Equal Rights for the LGBTQ Community : Interview with Jason Hsu Crypto Congressman ②

Jason Hsu is a technologist who turned into a legislator, ambassador, advocate for ethnic groups and minorities, and so much more. During his time in parliament, among the crucial legislations, he introduced and passed the Fintech Sandbox Act, Angel Investment Law, etc. Jason is a proponent of cryptocurrency and blockchain and has been given the nickname  “Crypto Congressman” by Vitalik Buterin. Jason is also credited for setting up Asia Blockchain Alliance (ABA) as a policy and industry platform.

Jason has introduced 16 critical areas for blockchain implementations from logistics, medical records, IP transfer to the manufacturing supply chain. Jason was a regular keynote speaker on blockchain and cryptocurrency regulations, and he has spoken at Global Blockchain Forum, BlockCity, Seamless, Asian Leadership Conference, Google, Berkeley Blockchain Club, and Taiwan RegTech Conference. Jason Hsu co-founded TEDxTaipei and served as TEDx senior ambassador to Asia.

Interview Date : 17th March 2021

How can governments and exchanges work together?

The government should take a serious look at all the crypto exchanges in their jurisdictions, and confirm whether or not they comply with the laws, like anti-laundering laws and cybersecurity laws. By doing so, they make private citizens feel safe and encouraged in investing in their future.

Some exchanges provide services for unethical and illegal activities, like money laundering. To prevent that, the trusted and bigger exchanges should collaborate with the law authorities proactively in providing the right information when illegal trading, etc. is happening.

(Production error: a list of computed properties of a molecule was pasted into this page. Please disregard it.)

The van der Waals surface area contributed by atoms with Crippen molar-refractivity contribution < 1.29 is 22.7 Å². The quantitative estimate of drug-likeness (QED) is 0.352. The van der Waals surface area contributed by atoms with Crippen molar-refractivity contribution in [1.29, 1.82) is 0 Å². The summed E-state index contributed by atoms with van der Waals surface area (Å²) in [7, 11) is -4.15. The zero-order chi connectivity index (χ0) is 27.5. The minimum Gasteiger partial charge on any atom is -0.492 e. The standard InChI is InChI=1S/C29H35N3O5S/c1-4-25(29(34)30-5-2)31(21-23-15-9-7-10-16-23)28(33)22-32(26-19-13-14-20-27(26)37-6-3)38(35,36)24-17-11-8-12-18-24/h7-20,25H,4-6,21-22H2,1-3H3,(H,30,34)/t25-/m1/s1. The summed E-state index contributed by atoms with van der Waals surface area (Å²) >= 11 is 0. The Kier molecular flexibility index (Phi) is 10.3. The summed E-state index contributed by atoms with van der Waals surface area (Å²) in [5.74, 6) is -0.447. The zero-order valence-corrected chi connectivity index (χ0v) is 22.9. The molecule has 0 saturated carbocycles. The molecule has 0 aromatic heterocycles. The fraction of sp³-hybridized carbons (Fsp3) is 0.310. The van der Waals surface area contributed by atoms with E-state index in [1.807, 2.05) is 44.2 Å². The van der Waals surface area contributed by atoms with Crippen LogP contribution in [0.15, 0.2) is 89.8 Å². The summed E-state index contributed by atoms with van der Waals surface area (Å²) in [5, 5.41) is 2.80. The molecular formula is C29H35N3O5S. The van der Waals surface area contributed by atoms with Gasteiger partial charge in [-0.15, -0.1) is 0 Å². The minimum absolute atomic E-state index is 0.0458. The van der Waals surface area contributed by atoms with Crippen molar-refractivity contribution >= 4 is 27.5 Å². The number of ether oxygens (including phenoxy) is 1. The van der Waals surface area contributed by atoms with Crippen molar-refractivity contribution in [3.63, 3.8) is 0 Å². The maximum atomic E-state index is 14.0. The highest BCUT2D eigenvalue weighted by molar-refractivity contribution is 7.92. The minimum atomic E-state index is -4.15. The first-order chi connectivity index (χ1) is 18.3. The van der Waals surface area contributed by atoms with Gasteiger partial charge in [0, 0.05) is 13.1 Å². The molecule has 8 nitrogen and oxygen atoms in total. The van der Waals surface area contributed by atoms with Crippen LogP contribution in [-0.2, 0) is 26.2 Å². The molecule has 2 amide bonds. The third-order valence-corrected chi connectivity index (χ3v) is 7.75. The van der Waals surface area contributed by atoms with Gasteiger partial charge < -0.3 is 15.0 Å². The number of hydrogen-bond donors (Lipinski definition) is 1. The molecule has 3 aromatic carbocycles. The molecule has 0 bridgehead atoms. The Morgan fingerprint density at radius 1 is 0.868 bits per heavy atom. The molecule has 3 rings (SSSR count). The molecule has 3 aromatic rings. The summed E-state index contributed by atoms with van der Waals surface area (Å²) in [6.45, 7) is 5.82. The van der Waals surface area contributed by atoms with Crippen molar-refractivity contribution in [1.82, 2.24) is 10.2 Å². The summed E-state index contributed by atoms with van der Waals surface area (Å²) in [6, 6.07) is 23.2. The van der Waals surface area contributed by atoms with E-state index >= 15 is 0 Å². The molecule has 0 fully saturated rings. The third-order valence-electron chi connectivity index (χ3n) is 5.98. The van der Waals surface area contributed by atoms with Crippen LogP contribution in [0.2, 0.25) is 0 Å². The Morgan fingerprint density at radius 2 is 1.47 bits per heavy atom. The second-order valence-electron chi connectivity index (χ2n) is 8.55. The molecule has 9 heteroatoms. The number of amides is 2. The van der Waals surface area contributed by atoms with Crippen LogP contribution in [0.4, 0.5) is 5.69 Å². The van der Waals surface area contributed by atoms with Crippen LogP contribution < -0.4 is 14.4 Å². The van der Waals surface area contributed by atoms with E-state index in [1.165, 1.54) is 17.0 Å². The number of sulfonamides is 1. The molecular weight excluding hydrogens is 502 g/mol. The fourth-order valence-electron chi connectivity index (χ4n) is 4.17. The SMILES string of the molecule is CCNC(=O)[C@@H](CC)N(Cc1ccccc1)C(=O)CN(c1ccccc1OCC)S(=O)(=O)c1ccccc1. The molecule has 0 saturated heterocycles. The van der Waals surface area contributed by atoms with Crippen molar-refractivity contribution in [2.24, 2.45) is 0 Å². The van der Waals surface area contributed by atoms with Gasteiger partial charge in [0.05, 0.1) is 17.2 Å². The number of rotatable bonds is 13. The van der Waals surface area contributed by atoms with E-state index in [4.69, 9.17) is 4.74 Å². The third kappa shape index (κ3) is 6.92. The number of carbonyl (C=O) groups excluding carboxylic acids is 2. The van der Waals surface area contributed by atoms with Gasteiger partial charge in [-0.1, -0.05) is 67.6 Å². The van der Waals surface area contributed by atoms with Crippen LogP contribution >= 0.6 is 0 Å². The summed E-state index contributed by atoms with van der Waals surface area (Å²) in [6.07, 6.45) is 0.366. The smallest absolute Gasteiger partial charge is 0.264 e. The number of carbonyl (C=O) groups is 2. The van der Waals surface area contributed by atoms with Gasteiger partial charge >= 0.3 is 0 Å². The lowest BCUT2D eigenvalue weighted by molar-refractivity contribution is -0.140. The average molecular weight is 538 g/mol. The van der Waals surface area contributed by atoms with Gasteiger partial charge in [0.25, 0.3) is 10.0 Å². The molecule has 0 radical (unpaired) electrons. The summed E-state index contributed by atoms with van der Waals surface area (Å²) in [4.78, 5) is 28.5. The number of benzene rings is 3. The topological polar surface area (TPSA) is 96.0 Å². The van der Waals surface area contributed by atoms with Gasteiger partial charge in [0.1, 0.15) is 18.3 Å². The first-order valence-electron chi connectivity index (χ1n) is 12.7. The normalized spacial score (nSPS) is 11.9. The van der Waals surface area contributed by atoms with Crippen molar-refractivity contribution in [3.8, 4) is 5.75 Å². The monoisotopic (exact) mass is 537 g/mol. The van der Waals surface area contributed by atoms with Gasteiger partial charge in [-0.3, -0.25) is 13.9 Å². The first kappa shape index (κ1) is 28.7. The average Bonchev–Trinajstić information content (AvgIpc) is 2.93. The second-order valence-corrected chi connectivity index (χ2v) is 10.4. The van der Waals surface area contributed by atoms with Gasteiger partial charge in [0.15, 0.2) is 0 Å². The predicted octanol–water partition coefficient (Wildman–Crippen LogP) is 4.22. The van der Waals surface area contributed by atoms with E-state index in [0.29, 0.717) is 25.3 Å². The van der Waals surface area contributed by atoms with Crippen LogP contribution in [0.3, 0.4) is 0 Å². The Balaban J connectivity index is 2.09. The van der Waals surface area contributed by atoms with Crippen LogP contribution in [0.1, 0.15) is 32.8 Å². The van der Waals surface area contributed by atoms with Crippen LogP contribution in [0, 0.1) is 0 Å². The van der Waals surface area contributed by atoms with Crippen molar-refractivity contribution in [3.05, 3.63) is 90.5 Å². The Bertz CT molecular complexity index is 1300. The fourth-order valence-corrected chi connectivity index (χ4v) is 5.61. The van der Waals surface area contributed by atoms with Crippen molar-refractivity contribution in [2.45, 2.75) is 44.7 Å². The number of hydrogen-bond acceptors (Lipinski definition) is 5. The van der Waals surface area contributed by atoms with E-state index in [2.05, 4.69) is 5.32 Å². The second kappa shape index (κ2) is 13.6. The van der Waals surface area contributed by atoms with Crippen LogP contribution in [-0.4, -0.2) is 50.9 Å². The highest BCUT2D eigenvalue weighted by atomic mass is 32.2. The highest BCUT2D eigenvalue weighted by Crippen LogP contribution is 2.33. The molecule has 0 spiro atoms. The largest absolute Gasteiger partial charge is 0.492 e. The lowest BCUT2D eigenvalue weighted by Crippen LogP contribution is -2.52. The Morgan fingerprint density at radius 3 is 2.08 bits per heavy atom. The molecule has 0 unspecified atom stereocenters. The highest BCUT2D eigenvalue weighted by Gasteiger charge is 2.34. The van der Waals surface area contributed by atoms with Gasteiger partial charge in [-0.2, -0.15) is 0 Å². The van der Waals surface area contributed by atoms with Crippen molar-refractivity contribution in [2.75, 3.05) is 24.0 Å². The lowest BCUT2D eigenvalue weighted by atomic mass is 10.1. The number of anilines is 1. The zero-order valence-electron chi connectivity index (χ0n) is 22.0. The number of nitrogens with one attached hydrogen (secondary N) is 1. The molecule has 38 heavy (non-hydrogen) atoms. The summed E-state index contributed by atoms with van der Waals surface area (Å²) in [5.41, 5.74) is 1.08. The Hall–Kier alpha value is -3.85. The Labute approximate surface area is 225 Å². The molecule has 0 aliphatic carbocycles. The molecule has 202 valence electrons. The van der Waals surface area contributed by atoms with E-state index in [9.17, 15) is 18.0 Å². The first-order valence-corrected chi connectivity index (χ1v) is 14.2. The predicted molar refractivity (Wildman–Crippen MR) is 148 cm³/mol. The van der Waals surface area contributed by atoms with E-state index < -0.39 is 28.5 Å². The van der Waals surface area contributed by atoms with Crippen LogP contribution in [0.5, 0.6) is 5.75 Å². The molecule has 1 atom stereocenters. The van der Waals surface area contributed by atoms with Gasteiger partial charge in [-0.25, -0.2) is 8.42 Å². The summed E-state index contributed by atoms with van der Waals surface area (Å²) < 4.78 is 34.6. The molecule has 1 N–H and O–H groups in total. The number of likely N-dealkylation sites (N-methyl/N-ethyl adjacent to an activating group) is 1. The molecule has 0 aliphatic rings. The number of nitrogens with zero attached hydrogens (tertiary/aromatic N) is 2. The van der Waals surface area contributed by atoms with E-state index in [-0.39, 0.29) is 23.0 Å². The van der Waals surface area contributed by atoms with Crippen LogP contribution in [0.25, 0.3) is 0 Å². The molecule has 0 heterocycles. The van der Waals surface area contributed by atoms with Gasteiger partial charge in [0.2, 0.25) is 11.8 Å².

For this industry to flourish and achieve long-term success, the industry needs to operate under the lights – they shouldn’t be walking in the dark or grey area, and governments should not be treated as an underground industry.

Does Taiwan have a firm legal framework for Bitcoin and cryptocurrencies?

We do have a guideline for the infrastructure called Virtual Currency Operators Guidelines. When I was in parliament, I set the Self-Regulatory Organization, SRO, where we now have over 50 companies from the blockchain crypto industry joining as members. They work quite actively with the government to settle regulations, hold hearings and industry seminars. So, the framework is there but it still needs to improve.

Can you name some active famous people who are invested in crypto in Taiwan?

In Taiwan, Jeffrey Huang, a rapper and a celebrity who is active. He has done quite well in several projects he has started. Alex Liu is another activist in the blockchain and crypto space who is the founder and CEO of Taiwan’s first Crypto exchange, MaiCoin.

As a legislator, you made it clear that you wouldn’t own any cryptocurrencies. What about today as a private man?

When I was a legislator, I was pushing this agenda as I was trying to be very neutral. I did not buy or sell any cryptocurrency because I thought it would be wrong for me to do so in the office. However, after I left and became a private person again, I did buy some Bitcoin and that is to show my belief in the technology and the system that I promoted so passionately while in office. One should be careful when buying and selling cryptocurrencies, but it is also important for the private person to know and understand how an alternative economic system works.

Individuals must take it upon themselves to learn and educate themselves about what cryptos are and how to get access. Anyone who buys anything from any agency or middle man should check that platform’s accountability and transparency aspects.

How has the journey to create equal rights for the LGBTQ community been for you?